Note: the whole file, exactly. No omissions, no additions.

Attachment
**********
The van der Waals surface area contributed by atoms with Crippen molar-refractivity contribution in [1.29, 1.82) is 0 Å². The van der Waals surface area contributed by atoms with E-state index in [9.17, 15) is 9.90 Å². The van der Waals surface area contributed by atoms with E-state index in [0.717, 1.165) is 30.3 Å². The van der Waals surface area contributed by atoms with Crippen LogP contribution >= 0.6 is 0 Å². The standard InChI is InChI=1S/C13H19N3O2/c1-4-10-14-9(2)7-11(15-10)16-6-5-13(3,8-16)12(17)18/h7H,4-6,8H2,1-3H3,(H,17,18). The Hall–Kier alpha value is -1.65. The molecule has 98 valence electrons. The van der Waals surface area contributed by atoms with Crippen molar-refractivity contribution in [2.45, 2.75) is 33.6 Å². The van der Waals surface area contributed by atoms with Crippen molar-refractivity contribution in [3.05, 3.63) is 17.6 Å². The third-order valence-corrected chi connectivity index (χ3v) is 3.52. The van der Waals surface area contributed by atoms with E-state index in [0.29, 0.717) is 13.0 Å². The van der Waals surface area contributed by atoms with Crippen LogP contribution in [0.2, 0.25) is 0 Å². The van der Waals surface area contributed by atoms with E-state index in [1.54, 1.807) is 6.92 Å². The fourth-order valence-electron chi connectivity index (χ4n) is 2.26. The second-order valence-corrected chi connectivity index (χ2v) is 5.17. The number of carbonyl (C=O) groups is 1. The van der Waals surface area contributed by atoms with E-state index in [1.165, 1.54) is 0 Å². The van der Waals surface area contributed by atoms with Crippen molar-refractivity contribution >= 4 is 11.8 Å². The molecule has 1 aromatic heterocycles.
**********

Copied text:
The van der Waals surface area contributed by atoms with Crippen molar-refractivity contribution in [1.29, 1.82) is 0 Å². The van der Waals surface area contributed by atoms with E-state index in [9.17, 15) is 9.90 Å². The van der Waals surface area contributed by atoms with E-state index in [0.717, 1.165) is 30.3 Å². The van der Waals surface area contributed by atoms with Crippen LogP contribution >= 0.6 is 0 Å². The standard InChI is InChI=1S/C13H19N3O2/c1-4-10-14-9(2)7-11(15-10)16-6-5-13(3,8-16)12(17)18/h7H,4-6,8H2,1-3H3,(H,17,18). The Hall–Kier alpha value is -1.65. The molecule has 98 valence electrons. The van der Waals surface area contributed by atoms with Crippen molar-refractivity contribution in [2.45, 2.75) is 33.6 Å². The van der Waals surface area contributed by atoms with Crippen molar-refractivity contribution in [3.05, 3.63) is 17.6 Å². The third-order valence-corrected chi connectivity index (χ3v) is 3.52. The van der Waals surface area contributed by atoms with E-state index in [0.29, 0.717) is 13.0 Å². The van der Waals surface area contributed by atoms with Crippen LogP contribution in [0.2, 0.25) is 0 Å². The van der Waals surface area contributed by atoms with E-state index in [1.54, 1.807) is 6.92 Å². The fourth-order valence-electron chi connectivity index (χ4n) is 2.26. The second-order valence-corrected chi connectivity index (χ2v) is 5.17. The number of carbonyl (C=O) groups is 1. The van der Waals surface area contributed by atoms with E-state index in [1.165, 1.54) is 0 Å². The van der Waals surface area contributed by atoms with Crippen molar-refractivity contribution >= 4 is 11.8 Å². The molecule has 1 aromatic heterocycles.